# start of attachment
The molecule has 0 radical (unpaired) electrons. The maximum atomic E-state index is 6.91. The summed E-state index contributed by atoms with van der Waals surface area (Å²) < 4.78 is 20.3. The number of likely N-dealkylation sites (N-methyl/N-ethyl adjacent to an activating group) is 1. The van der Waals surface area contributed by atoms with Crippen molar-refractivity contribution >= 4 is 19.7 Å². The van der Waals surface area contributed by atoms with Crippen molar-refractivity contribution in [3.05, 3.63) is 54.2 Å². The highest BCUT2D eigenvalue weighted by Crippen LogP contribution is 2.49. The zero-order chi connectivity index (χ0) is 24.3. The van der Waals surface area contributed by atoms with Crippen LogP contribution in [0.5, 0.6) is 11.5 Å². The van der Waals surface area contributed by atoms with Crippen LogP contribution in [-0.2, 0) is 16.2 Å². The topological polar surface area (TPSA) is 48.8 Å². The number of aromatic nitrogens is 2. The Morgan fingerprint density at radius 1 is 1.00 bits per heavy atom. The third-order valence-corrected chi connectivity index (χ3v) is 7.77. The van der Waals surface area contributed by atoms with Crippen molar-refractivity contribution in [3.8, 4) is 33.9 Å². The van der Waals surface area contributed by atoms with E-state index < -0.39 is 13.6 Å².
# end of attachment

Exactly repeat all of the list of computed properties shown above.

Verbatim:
The molecule has 0 radical (unpaired) electrons. The maximum atomic E-state index is 6.91. The summed E-state index contributed by atoms with van der Waals surface area (Å²) < 4.78 is 20.3. The number of likely N-dealkylation sites (N-methyl/N-ethyl adjacent to an activating group) is 1. The van der Waals surface area contributed by atoms with Crippen molar-refractivity contribution >= 4 is 19.7 Å². The van der Waals surface area contributed by atoms with Crippen molar-refractivity contribution in [3.05, 3.63) is 54.2 Å². The highest BCUT2D eigenvalue weighted by Crippen LogP contribution is 2.49. The zero-order chi connectivity index (χ0) is 24.3. The van der Waals surface area contributed by atoms with Crippen LogP contribution in [0.5, 0.6) is 11.5 Å². The van der Waals surface area contributed by atoms with Crippen LogP contribution in [-0.2, 0) is 16.2 Å². The topological polar surface area (TPSA) is 48.8 Å². The number of aromatic nitrogens is 2. The Morgan fingerprint density at radius 1 is 1.00 bits per heavy atom. The third-order valence-corrected chi connectivity index (χ3v) is 7.77. The van der Waals surface area contributed by atoms with Crippen molar-refractivity contribution in [3.8, 4) is 33.9 Å². The van der Waals surface area contributed by atoms with E-state index < -0.39 is 13.6 Å².